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Magnetic assisted statistical assembly

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dc.contributor.advisor Clifton Fonstad. en_US Cheng, Diana I en_US
dc.contributor.other Massachusetts Institute of Technology. Dept. of Electrical Engineering and Computer Science. en_US 2009-06-30T16:58:04Z 2009-06-30T16:58:04Z 2008 en_US 2008 en_US
dc.description Thesis (M. Eng.)--Massachusetts Institute of Technology, Dept. of Electrical Engineering and Computer Science, 2008. en_US
dc.description Includes bibliographical references (p. 87). en_US
dc.description.abstract The objective of this thesis is to develop a process using magnetic forces to assemble micro-components into recesses on silicon based integrated circuits. Patterned SmCo magnetic thin films at the bottom of recesses are used to provide forces to orient, align and retain micro-devices on silicon. The overall objective is to obtain functionalities not readily available from silicon device structures alone. This thesis was done in the context of assembling optoelectronic devices, specifically integrating vertical cavity surface emitting lasers (VCSELs), edge-emitting lasers (EELs), and light emitting diodes(LEDs) onto commercially processed Si-CMOS circuits. This method, magnetically assisted statistical assembly (MASA), incorporates past methods such as Fluidic Assisted Self- Assembly (FASA) and Recess Mounting with Monolithic Metalization (RM3). Specifically, MASA addresses the main limitation to the FASA method by adding a magnetic layer as a restraint to keep assembled components correctly positioned in recesses until the time bonding may occur. Thus, all components may be permanently bonded into place simultaneously saving both time and money. This thesis will present simulations using Ansoft's Maxwell 3d providing general behavioral intuition for the behavior of a device over a target magnetic substrate. These results include using a rectangle instead of a circular disc and making recess depths greater than 2pm to overcome gravitational forces when inverting the substrate. Patterns of SmCo magnetic material, based on results from the simulations, included 50x100[mu]m recesses containing either a solid rectangle, thirty 5x10[mu]m rectangular pads, eighteen 5x10m rectangular pads or four 5x10m rectangular pads. en_US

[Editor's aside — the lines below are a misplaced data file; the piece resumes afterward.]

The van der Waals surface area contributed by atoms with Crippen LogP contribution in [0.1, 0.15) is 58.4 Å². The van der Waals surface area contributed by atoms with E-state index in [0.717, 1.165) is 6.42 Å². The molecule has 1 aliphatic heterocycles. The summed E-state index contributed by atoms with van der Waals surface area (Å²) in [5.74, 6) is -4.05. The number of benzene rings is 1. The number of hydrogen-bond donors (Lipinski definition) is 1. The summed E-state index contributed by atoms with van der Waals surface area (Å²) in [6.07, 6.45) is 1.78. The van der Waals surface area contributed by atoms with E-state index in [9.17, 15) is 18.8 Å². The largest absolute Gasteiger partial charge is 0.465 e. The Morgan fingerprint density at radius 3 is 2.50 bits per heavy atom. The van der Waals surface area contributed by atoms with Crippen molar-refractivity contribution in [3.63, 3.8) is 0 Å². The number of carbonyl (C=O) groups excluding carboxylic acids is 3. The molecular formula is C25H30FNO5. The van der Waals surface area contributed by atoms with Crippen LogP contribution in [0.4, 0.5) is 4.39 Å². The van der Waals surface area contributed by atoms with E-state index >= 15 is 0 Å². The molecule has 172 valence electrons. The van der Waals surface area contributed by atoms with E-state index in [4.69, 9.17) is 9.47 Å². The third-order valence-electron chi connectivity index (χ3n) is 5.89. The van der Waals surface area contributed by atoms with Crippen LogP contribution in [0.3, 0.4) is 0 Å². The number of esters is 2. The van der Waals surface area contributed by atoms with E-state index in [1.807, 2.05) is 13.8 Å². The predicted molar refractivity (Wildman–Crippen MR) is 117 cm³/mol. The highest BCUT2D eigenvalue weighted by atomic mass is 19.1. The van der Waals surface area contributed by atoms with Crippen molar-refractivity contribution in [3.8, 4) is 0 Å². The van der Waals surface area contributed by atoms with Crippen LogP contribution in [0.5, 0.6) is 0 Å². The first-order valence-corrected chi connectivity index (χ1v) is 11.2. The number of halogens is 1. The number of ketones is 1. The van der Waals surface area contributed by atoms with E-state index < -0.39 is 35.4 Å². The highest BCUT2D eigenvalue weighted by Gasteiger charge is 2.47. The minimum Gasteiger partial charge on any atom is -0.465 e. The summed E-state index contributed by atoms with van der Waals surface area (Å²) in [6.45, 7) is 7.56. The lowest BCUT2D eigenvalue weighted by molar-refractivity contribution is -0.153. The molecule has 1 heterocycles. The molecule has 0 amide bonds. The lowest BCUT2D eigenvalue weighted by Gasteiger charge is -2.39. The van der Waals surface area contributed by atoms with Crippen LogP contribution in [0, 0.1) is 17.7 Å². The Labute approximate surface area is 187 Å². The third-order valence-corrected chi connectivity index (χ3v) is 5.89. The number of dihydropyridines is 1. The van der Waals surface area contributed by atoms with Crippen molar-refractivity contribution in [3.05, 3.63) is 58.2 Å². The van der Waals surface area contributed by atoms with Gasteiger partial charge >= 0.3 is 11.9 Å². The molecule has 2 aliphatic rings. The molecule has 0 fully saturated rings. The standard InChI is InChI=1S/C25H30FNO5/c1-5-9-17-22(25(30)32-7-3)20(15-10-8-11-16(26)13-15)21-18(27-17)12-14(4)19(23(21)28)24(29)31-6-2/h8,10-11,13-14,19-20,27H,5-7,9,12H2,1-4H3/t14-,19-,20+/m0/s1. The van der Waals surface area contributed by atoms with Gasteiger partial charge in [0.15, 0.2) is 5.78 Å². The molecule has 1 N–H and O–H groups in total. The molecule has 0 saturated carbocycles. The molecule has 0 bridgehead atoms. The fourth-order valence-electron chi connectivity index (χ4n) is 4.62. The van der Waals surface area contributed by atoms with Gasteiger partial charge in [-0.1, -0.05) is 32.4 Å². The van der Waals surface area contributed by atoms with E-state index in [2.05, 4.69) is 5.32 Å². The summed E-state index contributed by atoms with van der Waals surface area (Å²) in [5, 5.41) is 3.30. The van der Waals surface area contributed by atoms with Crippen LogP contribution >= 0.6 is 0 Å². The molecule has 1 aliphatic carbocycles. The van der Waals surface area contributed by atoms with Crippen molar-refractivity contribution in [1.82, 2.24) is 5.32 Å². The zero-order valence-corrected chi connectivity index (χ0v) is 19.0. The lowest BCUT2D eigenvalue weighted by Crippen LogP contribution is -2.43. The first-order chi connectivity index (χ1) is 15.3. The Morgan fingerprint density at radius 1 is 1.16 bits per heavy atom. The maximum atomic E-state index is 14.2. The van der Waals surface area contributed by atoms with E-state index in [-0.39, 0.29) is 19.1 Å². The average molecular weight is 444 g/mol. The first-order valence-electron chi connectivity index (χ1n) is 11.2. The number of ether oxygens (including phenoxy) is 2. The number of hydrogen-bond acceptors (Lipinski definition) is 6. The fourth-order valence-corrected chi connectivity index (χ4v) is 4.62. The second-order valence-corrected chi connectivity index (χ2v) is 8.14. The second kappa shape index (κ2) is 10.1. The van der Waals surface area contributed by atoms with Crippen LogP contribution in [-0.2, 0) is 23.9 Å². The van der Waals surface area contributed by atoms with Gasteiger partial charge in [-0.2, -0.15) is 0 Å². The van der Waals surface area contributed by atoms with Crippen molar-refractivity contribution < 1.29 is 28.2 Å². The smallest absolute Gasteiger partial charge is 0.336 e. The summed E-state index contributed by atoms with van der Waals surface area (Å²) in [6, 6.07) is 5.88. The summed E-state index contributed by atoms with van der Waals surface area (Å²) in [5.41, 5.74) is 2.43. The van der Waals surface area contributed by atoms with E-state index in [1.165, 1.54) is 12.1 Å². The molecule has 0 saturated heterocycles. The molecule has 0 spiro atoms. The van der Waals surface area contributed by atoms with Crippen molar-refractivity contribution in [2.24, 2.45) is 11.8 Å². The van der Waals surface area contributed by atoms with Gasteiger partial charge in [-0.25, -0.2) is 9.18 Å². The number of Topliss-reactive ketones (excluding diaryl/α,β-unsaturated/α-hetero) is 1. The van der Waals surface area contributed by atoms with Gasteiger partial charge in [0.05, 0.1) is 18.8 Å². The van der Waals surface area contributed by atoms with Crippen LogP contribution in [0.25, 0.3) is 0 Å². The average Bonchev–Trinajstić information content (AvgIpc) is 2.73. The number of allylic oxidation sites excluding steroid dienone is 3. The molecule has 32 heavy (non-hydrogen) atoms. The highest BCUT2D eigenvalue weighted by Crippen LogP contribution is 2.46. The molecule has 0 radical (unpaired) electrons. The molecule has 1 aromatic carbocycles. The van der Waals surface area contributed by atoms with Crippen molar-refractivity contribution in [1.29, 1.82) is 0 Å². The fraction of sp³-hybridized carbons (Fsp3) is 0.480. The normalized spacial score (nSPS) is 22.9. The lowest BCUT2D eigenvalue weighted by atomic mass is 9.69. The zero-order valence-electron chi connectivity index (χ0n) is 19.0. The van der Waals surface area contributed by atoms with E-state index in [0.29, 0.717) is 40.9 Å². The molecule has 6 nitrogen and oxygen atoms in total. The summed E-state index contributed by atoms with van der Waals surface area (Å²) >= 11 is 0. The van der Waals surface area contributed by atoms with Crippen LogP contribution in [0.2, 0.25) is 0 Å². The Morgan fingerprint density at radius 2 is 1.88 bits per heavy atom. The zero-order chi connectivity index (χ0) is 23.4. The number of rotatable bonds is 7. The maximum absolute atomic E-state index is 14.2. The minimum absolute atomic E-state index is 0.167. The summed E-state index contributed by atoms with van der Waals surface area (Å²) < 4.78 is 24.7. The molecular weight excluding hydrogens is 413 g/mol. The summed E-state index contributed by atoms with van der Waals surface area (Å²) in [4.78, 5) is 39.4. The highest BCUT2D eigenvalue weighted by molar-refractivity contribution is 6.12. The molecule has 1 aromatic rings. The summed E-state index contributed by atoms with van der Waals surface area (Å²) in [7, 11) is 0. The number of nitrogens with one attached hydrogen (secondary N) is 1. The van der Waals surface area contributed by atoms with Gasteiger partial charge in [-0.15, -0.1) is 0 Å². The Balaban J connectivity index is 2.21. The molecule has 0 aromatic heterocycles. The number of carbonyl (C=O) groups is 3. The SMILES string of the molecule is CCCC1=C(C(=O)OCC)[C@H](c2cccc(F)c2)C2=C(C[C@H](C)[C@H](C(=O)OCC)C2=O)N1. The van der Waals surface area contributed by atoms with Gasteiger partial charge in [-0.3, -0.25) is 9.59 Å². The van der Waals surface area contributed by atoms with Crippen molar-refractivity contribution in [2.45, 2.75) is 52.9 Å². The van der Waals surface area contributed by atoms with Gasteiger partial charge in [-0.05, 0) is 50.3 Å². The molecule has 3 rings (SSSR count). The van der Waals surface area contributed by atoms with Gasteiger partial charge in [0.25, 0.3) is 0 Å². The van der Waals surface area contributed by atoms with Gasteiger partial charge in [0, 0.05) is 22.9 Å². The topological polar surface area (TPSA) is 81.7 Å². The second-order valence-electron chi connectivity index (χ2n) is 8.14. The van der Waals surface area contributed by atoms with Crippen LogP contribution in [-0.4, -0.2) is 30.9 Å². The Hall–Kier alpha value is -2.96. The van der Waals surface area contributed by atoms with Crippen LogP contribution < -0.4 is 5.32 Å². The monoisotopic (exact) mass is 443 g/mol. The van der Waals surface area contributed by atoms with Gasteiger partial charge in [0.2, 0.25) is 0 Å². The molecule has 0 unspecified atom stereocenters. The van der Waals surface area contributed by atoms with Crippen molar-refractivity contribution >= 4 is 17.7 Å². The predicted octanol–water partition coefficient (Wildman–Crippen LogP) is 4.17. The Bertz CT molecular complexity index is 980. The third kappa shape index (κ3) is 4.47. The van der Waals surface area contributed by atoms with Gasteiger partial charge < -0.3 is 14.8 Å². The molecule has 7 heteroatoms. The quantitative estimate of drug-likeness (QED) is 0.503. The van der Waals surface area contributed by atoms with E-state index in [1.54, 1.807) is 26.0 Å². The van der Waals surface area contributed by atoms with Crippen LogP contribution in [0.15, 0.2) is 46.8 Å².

dc.description.abstract (cont.) Patterns of SmCo material also were experimented with using 50x50 [mu]m square recesses containing either a solid square or nine 5x5[mu]m square pads. Experiments with various rectangular patterns showed evidence that upside down devices do not retain as well as right side up devices. It was also seen that four 5xl0[mu]m rectangular pads did not have enough magnetic material to retain even right side up devices. Solid rectangular patterns were also determined to have too much magnetic material to align and orient the device without recesses. Once recesses were added to the experiments, the pattern with thirty 5x10m rectangles proved to assemble the most devices with an assembly ratio of 90%. However problems occurred with fabricating perfect device shapes and thus mis-shapened devices were counted in the assembly ratio. Results from experimenting with square patterns with recesses show a 88% assembly ratio with a solid square pattern. This may be due to the symmetry of the square devices and therefore has higher probability of assembly than that of the rectangular devices. en_US
dc.description.statementofresponsibility by Diana I. Cheng. en_US
dc.format.extent 87 p. en_US
dc.language.iso eng en_US
dc.publisher Massachusetts Institute of Technology en_US
dc.rights M.I.T. theses are protected by copyright. They may be viewed from this source for any purpose, but reproduction or distribution in any format is prohibited without written permission. See provided URL for inquiries about permission. en_US
dc.rights.uri en_US
dc.subject Electrical Engineering and Computer Science. en_US
dc.title Magnetic assisted statistical assembly en_US
dc.type Thesis en_US M.Eng. en_US
dc.contributor.department Massachusetts Institute of Technology. Dept. of Electrical Engineering and Computer Science. en_US
dc.identifier.oclc 351812543 en_US

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